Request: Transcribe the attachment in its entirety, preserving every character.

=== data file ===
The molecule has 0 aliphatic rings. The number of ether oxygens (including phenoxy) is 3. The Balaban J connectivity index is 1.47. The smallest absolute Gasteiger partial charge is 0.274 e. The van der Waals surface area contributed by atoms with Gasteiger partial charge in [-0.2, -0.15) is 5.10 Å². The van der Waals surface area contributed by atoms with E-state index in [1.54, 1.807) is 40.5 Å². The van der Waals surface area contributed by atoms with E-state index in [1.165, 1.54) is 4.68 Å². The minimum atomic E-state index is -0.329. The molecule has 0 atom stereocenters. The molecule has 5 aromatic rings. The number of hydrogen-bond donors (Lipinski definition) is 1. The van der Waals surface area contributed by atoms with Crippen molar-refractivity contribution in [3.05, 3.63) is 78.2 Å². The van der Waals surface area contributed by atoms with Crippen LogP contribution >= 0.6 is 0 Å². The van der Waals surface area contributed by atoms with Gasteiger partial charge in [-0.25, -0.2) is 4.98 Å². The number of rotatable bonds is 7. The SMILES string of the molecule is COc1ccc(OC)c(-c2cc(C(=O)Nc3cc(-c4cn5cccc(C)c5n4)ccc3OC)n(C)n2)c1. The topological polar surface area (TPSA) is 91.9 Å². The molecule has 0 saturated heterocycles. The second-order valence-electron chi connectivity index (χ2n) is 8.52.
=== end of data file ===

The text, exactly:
The molecule has 0 aliphatic rings. The number of ether oxygens (including phenoxy) is 3. The Balaban J connectivity index is 1.47. The smallest absolute Gasteiger partial charge is 0.274 e. The van der Waals surface area contributed by atoms with Gasteiger partial charge in [-0.2, -0.15) is 5.10 Å². The van der Waals surface area contributed by atoms with E-state index in [1.54, 1.807) is 40.5 Å². The van der Waals surface area contributed by atoms with E-state index in [1.165, 1.54) is 4.68 Å². The minimum atomic E-state index is -0.329. The molecule has 0 atom stereocenters. The molecule has 5 aromatic rings. The number of hydrogen-bond donors (Lipinski definition) is 1. The van der Waals surface area contributed by atoms with Crippen molar-refractivity contribution in [3.05, 3.63) is 78.2 Å². The van der Waals surface area contributed by atoms with Crippen LogP contribution >= 0.6 is 0 Å². The van der Waals surface area contributed by atoms with Gasteiger partial charge in [-0.25, -0.2) is 4.98 Å². The number of rotatable bonds is 7. The SMILES string of the molecule is COc1ccc(OC)c(-c2cc(C(=O)Nc3cc(-c4cn5cccc(C)c5n4)ccc3OC)n(C)n2)c1. The topological polar surface area (TPSA) is 91.9 Å². The molecule has 0 saturated heterocycles. The second-order valence-electron chi connectivity index (χ2n) is 8.52.